Sept. 12 is National Grandparents Day: Help Keep Them Safe

Get family involved! Enlisting their grandchildren can be a great way to help older adults receive important reminders about avoiding injuries. Kids can help check for household hazards and look to see that there are smoke alarms. Older kids and teens can help test alarms and help you with other safety checks and tasks. A few things to remember:

  • Check the home for tripping hazards. If there are small rugs, they can be taped down to avoid slipping.
  • Are all the exits clear of furniture and clutter? Would it be easy to get out of the home if the smoke alarm or CO detector goes off?
  • Are night lights needed  in bedrooms, bathrooms and hallways? Make sure there is enough light at the top of stairs.
  • Are stair handrails firm?
  • Does the bathroom need grab bars, a non-slip mat, a shower seat?
  • Are there smoke detectors and carbon monoxide detectors on each level and outside the bedroom? Remember that smoke alarms should be replaced every ten years and CO alarms every seven years.
  • Test the smoke alarms (including hard-wired ones). Are they working, and just as importantly, can everyone in the home hear the alarms? Basic smoke alarms may be difficult to hear because of their high pitched sound. If your ‘grand’ can’t hear the alarm from the next room, consider a Strobe Alarm which uses an extra bright light, or a Shaker Alarm that uses a vibrating device to shake a bed to awaken someone who wouldn’t hear the alarm without hearing aids.
  • Try this tip from our 2020 Rogoff Scholarship winner: Add a reminder to family members’ calendars to regularly change each alarm’s battery.
  • When was the last time the furnace and chimney were checked or cleaned? You may need to call to schedule a service or cleaning.

Rogoff Scholarship Winner Brings Safety Home

Lauren Ritchie of Lancaster NY, the first winner of the Arlayne & Stephen D. Rogoff Scholarship, learned to prevent injuries through a very personal experience: caring for her beloved grandmother.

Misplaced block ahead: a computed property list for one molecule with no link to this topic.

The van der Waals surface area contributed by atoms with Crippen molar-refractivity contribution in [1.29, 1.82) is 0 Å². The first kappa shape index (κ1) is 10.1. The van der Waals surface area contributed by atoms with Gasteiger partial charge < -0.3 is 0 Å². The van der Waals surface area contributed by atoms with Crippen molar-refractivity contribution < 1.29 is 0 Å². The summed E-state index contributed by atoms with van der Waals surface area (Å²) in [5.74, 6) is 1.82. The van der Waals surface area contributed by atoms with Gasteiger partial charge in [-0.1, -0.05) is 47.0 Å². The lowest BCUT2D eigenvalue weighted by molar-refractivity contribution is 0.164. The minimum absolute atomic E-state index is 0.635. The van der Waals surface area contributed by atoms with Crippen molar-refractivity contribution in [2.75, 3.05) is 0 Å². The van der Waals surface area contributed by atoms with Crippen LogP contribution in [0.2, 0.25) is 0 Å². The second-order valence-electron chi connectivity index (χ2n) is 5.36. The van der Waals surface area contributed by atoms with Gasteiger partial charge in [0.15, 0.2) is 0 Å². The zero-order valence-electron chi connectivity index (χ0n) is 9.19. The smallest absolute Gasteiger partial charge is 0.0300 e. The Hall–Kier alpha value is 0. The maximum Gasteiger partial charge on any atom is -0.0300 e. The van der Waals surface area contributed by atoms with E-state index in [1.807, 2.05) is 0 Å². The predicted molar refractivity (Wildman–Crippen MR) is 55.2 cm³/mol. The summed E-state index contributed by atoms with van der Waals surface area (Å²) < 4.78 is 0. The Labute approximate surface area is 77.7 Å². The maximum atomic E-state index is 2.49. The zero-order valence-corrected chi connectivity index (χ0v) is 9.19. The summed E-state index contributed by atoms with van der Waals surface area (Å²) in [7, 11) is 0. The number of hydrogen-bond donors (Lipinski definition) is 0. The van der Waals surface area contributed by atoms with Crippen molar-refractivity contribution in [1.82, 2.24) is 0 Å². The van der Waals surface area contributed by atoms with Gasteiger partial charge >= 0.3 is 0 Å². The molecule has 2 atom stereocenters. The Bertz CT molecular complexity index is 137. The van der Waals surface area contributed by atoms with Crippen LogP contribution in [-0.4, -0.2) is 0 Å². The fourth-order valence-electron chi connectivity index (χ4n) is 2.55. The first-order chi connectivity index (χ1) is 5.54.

The Rogoff Scholarship application requires an essay outlining the candidate’s personal experience with a preventable injury or in-home danger and their plans to generate awareness or educate others on such risks. In her essay, Ritchie wrote of her close relationship with her grandmother, “my first true friend.”  When a near-fatal infection and multiple surgeries left her grandmother needing assistance, prone to falls, and vulnerable to injuries in her own home, “She became more dependent on me and our roles were reversed.”

The steps that Ritchie and her family took to protect her grandmother make a good checklist for anyone: They reviewed her home for tripping hazards and removed them, placed night lights, and bought grab bars, non-slip mat, and a shower seat for the bathroom. They installed smoke detectors and carbon monoxide detectors in main areas and the bedroom, and, crucially, put reminders in family member’s calendars to regularly change each detector’s battery.

With these devices and prevention measures in place, Ritchie wrote, “I began to see her life return to normal again.” Now 91, her grandmother continues to live independently.

Ritchie plans to continue to spread awareness of preventable injuries as a Physician Assistant specializing in gerontology.

The Arlayne & Stephen D. Rogoff Scholarship was established by their children — Scott, Brett and Robyn — along with their families and the Prevention 1st Board of Directors.  Mr. Rogoff was a tremendous friend to Prevention 1st, and co-founded the organization’s first major fund raiser, a Golf Tournament in 2013. The $1,000 scholarships are awarded to recipients who best demonstrate Stephen’s empathetic and actionable character. For more information contact info@prevention1st.og.